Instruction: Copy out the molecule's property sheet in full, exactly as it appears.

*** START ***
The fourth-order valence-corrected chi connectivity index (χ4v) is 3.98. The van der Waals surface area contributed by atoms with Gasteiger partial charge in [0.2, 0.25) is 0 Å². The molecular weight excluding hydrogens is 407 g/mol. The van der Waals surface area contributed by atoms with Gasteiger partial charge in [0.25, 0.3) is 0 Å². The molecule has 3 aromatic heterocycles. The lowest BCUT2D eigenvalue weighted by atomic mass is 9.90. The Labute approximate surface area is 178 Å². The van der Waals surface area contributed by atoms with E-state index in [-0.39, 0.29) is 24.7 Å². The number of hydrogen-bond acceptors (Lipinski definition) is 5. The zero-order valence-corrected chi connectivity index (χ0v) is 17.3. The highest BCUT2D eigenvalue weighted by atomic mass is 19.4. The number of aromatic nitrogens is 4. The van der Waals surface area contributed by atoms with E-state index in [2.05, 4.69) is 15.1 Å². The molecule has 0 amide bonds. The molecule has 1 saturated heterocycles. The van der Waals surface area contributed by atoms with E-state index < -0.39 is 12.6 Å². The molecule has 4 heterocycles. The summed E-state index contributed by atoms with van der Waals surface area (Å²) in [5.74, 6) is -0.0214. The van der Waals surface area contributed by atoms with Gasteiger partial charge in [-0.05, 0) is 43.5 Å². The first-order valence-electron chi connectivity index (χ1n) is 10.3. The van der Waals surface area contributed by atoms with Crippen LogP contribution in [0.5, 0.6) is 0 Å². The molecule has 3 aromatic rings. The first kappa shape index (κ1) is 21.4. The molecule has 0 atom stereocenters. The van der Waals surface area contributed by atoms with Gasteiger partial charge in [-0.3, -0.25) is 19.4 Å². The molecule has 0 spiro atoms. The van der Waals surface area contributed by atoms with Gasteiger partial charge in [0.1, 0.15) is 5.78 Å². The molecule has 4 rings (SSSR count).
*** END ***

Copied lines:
The fourth-order valence-corrected chi connectivity index (χ4v) is 3.98. The van der Waals surface area contributed by atoms with Gasteiger partial charge in [0.2, 0.25) is 0 Å². The molecular weight excluding hydrogens is 407 g/mol. The van der Waals surface area contributed by atoms with Gasteiger partial charge in [0.25, 0.3) is 0 Å². The molecule has 3 aromatic heterocycles. The lowest BCUT2D eigenvalue weighted by atomic mass is 9.90. The Labute approximate surface area is 178 Å². The van der Waals surface area contributed by atoms with E-state index in [-0.39, 0.29) is 24.7 Å². The number of hydrogen-bond acceptors (Lipinski definition) is 5. The zero-order valence-corrected chi connectivity index (χ0v) is 17.3. The highest BCUT2D eigenvalue weighted by atomic mass is 19.4. The number of aromatic nitrogens is 4. The van der Waals surface area contributed by atoms with E-state index in [2.05, 4.69) is 15.1 Å². The molecule has 0 amide bonds. The molecule has 1 saturated heterocycles. The van der Waals surface area contributed by atoms with E-state index < -0.39 is 12.6 Å². The molecule has 4 heterocycles. The summed E-state index contributed by atoms with van der Waals surface area (Å²) in [5.74, 6) is -0.0214. The van der Waals surface area contributed by atoms with Gasteiger partial charge in [-0.05, 0) is 43.5 Å². The first-order valence-electron chi connectivity index (χ1n) is 10.3. The van der Waals surface area contributed by atoms with Crippen LogP contribution in [0.5, 0.6) is 0 Å². The molecule has 3 aromatic rings. The first kappa shape index (κ1) is 21.4. The molecule has 0 atom stereocenters. The van der Waals surface area contributed by atoms with Gasteiger partial charge in [-0.3, -0.25) is 19.4 Å². The molecule has 0 spiro atoms. The van der Waals surface area contributed by atoms with Gasteiger partial charge in [0.1, 0.15) is 5.78 Å². The molecule has 4 rings (SSSR count).